Each district was asked to study the report and the proposed resolutions and vote if they were in favour or not.  29 out of 30 districts voted in favour.  The annual conference passed the change.  It also passed a resolution condemning conversion therapy.  It is now up to each Methodist church or group of churches to decide if they wish to register to conduct same sex marriages.  They can decide as they wish, but no church is forced to do something it votes not to do.  Likewise the Methodist structure means that each church has a designated person to conduct marriages, who may be a lay person.  Conscience is respected, but movement forward can happen where it is wanted.

The Anglican church has taken a different approach.  It has been producing documents and resolutions and having working parties for around 50 years and is nowhere near a way forward.  Reading the major reports in sequence, it is very obvious how the material has become increasingly polarised.  The compromise positions of material like the Osborne report are missing from new material which favours the ‘some people think this and some people think that’ approach in more recent material.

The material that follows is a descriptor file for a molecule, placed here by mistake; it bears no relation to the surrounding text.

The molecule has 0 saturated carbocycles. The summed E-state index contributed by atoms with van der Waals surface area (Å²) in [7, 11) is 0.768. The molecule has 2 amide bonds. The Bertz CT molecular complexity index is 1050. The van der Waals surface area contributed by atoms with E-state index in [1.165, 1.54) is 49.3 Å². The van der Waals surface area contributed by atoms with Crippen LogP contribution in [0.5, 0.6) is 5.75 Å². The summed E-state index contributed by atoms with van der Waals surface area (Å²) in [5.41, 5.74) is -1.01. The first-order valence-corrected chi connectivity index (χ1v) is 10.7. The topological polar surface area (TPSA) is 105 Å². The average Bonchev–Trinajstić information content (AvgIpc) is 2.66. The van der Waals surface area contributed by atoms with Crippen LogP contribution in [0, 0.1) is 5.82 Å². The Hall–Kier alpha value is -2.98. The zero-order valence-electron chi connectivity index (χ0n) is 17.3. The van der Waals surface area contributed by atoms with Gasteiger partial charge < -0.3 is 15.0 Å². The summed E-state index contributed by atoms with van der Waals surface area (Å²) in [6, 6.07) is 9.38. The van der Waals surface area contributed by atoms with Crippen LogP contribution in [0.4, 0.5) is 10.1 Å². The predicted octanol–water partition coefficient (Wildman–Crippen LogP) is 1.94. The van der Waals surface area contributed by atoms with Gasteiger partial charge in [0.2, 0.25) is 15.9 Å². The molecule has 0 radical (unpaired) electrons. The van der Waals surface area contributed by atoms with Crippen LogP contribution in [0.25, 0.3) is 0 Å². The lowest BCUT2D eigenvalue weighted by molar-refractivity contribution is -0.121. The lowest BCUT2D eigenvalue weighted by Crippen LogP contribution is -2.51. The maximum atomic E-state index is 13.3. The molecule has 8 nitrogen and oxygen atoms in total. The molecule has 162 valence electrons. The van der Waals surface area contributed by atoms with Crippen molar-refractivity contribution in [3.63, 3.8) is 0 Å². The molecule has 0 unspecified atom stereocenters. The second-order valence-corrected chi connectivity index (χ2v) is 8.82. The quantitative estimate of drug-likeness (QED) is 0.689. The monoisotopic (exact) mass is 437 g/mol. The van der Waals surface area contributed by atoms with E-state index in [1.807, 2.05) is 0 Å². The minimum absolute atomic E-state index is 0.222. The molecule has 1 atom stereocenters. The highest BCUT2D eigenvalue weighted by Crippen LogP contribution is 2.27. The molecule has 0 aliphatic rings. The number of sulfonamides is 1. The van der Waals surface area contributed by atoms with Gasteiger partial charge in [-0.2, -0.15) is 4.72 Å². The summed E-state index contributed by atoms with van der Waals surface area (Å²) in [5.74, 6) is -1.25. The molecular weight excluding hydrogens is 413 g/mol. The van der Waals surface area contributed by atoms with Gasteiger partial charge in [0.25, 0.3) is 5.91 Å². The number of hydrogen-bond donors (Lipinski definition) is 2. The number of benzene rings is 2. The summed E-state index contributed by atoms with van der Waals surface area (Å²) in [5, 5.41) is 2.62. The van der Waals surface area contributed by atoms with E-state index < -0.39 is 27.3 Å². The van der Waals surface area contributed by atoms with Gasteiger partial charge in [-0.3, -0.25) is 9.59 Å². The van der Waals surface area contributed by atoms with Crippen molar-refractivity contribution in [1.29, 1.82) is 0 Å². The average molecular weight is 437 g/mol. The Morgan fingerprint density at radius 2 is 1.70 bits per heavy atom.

By documenting position A and position Z and trying to show both sides of a debate, the middle position is lost.  Most people are not at position A or Z, but somewhere between B and Y.  The Church of England is moving away from the exploration of compromise positions or ones that will allow those of different views to move forward together.  The extremes will never be able to work together, let alone agree on something.

This perpetuation of polarised views just prolongs the debate and makes schismatic options more likely.  People feel they need to defend their position because the alternative is so unacceptably extreme in their view.  It is an all or nothing approach.  No other denomination has polarised the debate as the Anglican church has done, to the Church of England’s cost. 

The latest, Living in Love and Faith has taken the polarised approach too.  Each ‘side’ will find things that they find totally unacceptable and therefore are triggered to defend their views, and because of that they are not willing to find common ground or compromise.